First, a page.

Aug. 19 (Bloomberg) -- Asian Agri Capital, a Singapore private-equity firm that focuses on early-stage plantations, is seeking to raise $100 million to invest in palm oil and other tropical commodities in Southeast Asia and Latin America.
The Pacific Agriculture Fund will invest more than half of the money in palm-oil plantations in Peru, where the United Nations Office on Drugs and Crime has been supporting the cultivation of the crop and other commodities to provide former coca-growing farmers with sustainable incomes, said Bill Randall, managing director of Asian Agri. The manager, which has two earlier funds, will continue to invest in Malaysia, the world’s second-largest palm-oil producer, he said.
Malaysia could run out of land to grow palm oil by 2020 and Indonesia by 2022 because of “aggressive plantings” over the past decade and environmental concerns, according to an April report by Nomura Holdings Inc. Malaysia and Indonesia are the two largest growers of palm oil, crushed from an over-sized pineapple-like fruit and processed into oils used in cooking, packaged foods and in toiletries such as shampoo.
“We will invest a significant amount of our assets in Peru as opposed to Southeast Asia because there are just a lot opportunities there,” Randall said in an interview.
As the global population expanded 85 percent in the past four decades, demand for edible oils rose almost ninefold. Palm oil climbed to 3,967 ringgit ($1,328) on Feb. 10, the highest level in almost three years as global demand outstripped supply.
Asian Agri’s fund is targeting returns of 40 percent to 60 percent when it hands money back to investors in three to five years, Randall said. It plans to list the companies it invests in within the first two years of their operations, he said.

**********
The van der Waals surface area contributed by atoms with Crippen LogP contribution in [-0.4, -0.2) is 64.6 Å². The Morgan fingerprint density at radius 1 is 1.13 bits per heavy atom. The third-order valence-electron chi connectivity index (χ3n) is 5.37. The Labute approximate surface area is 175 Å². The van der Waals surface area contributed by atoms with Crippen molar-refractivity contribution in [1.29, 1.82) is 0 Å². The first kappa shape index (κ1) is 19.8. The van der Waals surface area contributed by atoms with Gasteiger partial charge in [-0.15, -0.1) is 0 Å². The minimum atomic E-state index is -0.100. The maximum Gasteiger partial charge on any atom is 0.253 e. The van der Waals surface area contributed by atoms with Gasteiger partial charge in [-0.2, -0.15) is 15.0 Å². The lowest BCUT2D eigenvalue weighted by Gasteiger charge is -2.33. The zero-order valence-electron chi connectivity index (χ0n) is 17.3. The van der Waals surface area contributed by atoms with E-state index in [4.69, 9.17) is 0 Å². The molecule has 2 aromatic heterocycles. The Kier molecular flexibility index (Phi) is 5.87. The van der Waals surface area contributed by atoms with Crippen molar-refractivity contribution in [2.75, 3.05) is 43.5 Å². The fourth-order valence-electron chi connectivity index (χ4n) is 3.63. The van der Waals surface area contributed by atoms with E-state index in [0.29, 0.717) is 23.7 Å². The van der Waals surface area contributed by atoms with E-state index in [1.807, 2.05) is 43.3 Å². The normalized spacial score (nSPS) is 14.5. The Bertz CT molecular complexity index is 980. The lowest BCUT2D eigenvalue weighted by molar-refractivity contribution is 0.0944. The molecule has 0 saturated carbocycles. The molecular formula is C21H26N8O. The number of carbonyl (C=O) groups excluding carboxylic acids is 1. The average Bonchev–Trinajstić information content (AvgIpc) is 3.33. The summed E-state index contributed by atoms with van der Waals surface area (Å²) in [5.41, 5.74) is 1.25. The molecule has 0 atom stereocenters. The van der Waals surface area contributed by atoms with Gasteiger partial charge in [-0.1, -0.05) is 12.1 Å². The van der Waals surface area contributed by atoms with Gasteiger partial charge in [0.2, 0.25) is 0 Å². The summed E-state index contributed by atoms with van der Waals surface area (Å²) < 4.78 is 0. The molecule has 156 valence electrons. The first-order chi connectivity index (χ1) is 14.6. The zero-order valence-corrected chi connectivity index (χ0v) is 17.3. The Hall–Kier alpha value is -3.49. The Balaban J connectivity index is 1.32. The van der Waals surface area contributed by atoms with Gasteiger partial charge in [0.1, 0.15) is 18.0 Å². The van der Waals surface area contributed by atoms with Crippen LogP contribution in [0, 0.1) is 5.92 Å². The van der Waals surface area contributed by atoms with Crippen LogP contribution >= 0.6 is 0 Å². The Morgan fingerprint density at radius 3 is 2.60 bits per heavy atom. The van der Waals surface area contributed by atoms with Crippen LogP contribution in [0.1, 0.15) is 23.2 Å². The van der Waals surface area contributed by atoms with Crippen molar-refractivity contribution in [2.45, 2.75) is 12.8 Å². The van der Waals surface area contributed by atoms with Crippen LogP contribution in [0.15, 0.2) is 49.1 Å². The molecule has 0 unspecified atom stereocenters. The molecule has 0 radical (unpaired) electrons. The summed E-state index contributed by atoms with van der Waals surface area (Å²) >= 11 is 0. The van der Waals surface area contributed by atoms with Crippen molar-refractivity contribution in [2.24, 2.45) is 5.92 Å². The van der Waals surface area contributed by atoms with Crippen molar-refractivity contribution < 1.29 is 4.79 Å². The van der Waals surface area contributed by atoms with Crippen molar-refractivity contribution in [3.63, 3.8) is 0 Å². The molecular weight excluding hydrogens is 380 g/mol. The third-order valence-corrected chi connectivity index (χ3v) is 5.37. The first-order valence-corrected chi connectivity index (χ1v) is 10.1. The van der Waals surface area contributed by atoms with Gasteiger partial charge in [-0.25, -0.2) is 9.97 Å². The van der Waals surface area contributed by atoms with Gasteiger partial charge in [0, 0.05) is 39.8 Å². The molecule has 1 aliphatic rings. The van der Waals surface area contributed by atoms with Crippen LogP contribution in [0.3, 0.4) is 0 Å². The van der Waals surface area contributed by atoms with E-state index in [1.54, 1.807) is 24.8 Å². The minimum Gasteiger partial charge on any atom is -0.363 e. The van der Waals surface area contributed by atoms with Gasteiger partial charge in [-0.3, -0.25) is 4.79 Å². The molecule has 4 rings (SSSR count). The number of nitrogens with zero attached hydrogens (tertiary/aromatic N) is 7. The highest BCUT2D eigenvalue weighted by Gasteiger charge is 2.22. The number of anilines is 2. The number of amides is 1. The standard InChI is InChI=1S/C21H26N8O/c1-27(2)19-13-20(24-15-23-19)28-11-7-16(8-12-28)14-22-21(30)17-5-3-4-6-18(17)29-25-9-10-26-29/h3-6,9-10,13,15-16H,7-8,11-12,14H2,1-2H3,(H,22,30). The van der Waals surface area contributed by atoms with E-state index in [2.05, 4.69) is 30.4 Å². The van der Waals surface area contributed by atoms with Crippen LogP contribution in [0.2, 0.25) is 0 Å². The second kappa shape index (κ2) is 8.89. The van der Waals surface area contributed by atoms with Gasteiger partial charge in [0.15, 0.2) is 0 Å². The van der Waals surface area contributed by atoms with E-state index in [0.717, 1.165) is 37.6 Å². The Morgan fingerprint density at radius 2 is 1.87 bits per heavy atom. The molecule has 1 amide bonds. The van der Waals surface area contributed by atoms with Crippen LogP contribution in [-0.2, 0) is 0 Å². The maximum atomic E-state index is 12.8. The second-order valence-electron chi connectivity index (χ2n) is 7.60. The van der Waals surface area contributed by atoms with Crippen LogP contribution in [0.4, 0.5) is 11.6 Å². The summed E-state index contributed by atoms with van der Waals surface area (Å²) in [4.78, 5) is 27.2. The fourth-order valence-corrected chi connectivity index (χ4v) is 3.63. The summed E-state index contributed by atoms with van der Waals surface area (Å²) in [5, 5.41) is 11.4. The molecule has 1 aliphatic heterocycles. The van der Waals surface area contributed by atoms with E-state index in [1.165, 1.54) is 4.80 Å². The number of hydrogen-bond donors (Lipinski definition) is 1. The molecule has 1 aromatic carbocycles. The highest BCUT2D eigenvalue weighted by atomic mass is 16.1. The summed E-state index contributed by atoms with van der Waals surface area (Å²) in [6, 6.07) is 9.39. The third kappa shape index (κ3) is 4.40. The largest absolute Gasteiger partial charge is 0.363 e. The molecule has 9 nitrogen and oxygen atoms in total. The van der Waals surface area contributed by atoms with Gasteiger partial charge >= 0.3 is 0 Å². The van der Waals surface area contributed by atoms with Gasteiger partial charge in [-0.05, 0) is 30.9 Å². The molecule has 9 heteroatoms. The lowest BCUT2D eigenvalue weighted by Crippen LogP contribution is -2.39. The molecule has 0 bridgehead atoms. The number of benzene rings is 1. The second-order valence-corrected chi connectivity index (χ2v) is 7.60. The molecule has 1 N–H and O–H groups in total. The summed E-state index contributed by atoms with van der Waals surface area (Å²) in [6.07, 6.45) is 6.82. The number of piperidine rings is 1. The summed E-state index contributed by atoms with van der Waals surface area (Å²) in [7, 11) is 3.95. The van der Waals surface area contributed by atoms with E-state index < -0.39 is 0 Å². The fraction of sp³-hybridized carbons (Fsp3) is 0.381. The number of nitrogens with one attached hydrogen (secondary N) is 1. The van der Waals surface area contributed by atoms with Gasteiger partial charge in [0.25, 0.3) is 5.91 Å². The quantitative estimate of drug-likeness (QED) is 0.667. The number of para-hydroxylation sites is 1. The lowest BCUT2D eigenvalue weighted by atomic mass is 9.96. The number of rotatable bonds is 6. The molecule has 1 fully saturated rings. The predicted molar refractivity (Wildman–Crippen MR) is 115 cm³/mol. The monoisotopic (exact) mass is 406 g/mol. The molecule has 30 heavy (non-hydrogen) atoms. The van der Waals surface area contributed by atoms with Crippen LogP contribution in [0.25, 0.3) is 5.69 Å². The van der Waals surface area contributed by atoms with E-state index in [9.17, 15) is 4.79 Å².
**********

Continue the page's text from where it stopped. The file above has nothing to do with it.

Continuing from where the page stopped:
Asian Agri’s first fund gained 104 percent after fees and expenses last year, benefiting from investments in Asian Plantations Ltd., a palm-oil producer listed on London’s Alternative Investment Market, Randall said.
Asian Agri had invested in Asian Plantations, which grows palm oil in Malaysia, and helped it to list in 2009. Asian Plantations’ market value has increased to about 101 million pounds ($167 million) from 20 million pounds when it first started trading.
“Nobody can produce edible oil cheaper than a palm oil plantation in the tropical belt,” said Dennis Melka, joint chief executive officer of Singapore-based Asian Plantations.
Asian Agri, which has applied to change its name to Pacific Agri Capital, plans to invest about 70 percent of its new fund in Peru and other Latin American countries and the rest in Southeast Asia, said Randall, who lived in Venezuela as a child and speaks Spanish. It will make complimentary investments in cocoa and rubber plantations in Latin America and plans to open an office in Colombia this year, he said.
Oil vs. Narcotics
The Pacific Agriculture Fund, which has raised more than $8 million from small family offices and friends, is seeking to attract capital from institutional investors in the U.S. and Latin America, said Zack Kembar, a director of Asian Agri.
Asian Agri is teaming up with local palm-oil companies in Peru that are seeking capital to expand, Randall said. The UNODC is supporting co-operatives in the Andean nation, which last year rivaled Colombia as the world’s largest producer of cocaine after a government eradication program failed to stem rising cultivation of coca, the raw material used to make the drug.
“Palm oil has made money consistently for 30 years for its growers,” said Asian Plantations’ Melka. “I tell people that it’s the most profitable crop that humans can grow outside of narcotics.”
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